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four pairs of rhyming words with illustrations

Rhyming Games

Rhyme is found in poetry, songs, and many children’s books and games. Most children also love to sing and recite nursery rhymes. Words that can be grouped together by a common sound, for example the “-at” family — cat, hat, and sat — can be used to teach children about similar spellings. Children can use these rhyme families when learning to read and spell.

Key Information


Phonological awareness

Appropriate Group Size

With small groups
Whole class setting

Why teach about rhyming?

Developing a child’s phonological awareness is an important part of developing a reader. Young children’s ability to identify rhyme units is an important component of phonological awareness. Research shows that students benefit from direct instruction on rhyme recognition paired with fun activities that target this skill.

Recognizing rhymes (small group)

At Eisenhower Elementary in Enid, Oklahoma, teacher Ashley Powell uses “cat” and “fish” to help students practice recognizing rhyming words. (From our sister project, Reading Universe (opens in a new window))

What rhymes with this picture? (whole class)

Students decide if their objects rhyme with a picture, and then compare written rhyming words. (Balanced Literacy Diet: Putting Research into Practice in the Classroom)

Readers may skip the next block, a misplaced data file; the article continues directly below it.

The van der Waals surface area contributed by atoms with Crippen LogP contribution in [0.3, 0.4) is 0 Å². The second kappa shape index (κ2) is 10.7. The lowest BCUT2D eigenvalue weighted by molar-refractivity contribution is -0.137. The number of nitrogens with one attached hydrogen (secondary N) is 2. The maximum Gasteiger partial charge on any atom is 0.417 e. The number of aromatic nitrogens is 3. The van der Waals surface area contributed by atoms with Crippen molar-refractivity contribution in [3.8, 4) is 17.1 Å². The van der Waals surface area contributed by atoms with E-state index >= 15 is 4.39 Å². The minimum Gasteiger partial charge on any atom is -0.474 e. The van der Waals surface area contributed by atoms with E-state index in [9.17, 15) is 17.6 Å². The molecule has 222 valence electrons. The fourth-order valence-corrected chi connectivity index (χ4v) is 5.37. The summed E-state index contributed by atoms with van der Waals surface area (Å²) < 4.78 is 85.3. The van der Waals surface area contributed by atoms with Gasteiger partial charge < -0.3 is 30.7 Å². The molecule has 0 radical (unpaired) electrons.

Collect resources

Rhyme book

Students can draw pictures of objects that rhyme or cut out rhyming pictures found in magazines and place them in their books.

Rhyming activities

This printable includes objectives, directions, and materials for nine different rhyming activities developed by the Florida Center for Reading Research. Rhyming activities ›

Rhyming words: body parts game

Learn how to play this simple rhyming game, where kids think of words that rhyme with different body parts such as head or eye

Space-themed rhymes

This file folder game helps students match rhyming words. Teachers can download and print the game, including all materials and instructions. Space-themed rhyming game › (opens in a new window)

Word family chart

This Reading Rockets article describes several ideas for rhyme games and classroom activities. One example provided is how to create a word family chart from various rhyming words. Teachers can use rhyming words from a story or nursery rhyme to pull words for the chart. How Now Brown Cow: Phoneme Awareness Activities ›

Teaching rhyming

Learn more about teaching rhyming in this skill explainer from our sister site, Reading Universe. You’ll find classroom videos, lesson plans, student practice activities, and more. 

Differentiate instruction

For second language learners, students of varying reading skill, and younger learners

  • Use pictures instead of words in activities for younger and lower level readers
  • Include oral rhyming activities.
  • Include a writing activity for more advance learners.
  • Use blank diagrams for more advance learners to complete (see example here (opens in a new window)).

See the research that supports this strategy

Bradley, L., & Bryant, P. (1985). Rhyme and reason in reading and spelling. Ann Arbor, MI: University of Michigan Press.

Bryant, P., MacLean, M., & Bradley, L. (1990). Rhyme, language, and children’s reading. Applied Psycholinguistics, 11, 237-252.

Moats, L. & Tolman, C. (2008). The Development of Phonological Skills.

Snow, C., Burns, M., & Griffin, P. (Eds.). (1998). Preventing reading difficulties in young children. Washington, DC: National Academy Press.

Children’s books to use with this strategy

Topics this strategy is especially helpful for

Phonological and Phonemic Awareness